The graphics in Warrior Within, while technically nice, are brought down by a design team that seems to have been told "Remember, we want this to be dark and mature, so make sure you make everything as monochromatic and lifeless as possible." As far as sound goes, Warrior Within isn't exactly a joy to listen to. The music is mostly heavy rock-centered, but anyone knows that nu-metal boy bands have no business getting anywhere near one of the games in the classic Prince of Persia franchise. The in-game voice-acting is horrible, as well, and the enemies' voices sound like nails on a chalkboard. The entire game feels a bit rushed, too, with the music cutting in and out at the wrong times, and you will frequently run into glitches, like running through a wall, or an enemy disappearing before your eyes. Mediocre work in these categories, and it all feels a bit unpolished.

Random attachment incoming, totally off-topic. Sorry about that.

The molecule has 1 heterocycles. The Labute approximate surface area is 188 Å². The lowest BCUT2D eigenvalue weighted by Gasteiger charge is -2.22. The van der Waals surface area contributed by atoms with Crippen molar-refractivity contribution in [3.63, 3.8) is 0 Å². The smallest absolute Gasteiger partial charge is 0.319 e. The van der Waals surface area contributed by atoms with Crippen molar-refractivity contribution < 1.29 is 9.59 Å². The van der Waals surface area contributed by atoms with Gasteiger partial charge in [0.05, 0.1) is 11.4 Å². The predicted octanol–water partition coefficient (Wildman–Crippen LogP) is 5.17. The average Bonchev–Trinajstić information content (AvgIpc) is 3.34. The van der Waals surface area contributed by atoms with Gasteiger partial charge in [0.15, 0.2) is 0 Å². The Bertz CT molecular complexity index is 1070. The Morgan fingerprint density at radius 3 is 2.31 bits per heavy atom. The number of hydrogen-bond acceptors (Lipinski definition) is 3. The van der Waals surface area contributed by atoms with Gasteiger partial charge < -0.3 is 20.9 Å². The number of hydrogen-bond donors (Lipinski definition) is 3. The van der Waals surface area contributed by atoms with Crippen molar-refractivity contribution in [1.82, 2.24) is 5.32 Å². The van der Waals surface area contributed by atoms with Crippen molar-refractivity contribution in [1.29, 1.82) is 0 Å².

NOTE: This game features an option to turn the blood off, which is why it earned a “heavy” rating, as opposed to “extreme”.
The violence is extreme, and the Prince has moves that allow him to cut, stab, strangulate, or decapitate enemies in projectile fashion, meaning that the enemies' disembodied heads fly about twenty feet in a sickening display of splattering blood, or he can slice them in half head-to-toe, or side-to-side. However, it must be noted that when blood is turned off, enemies do not lose any body parts, they simply keel over.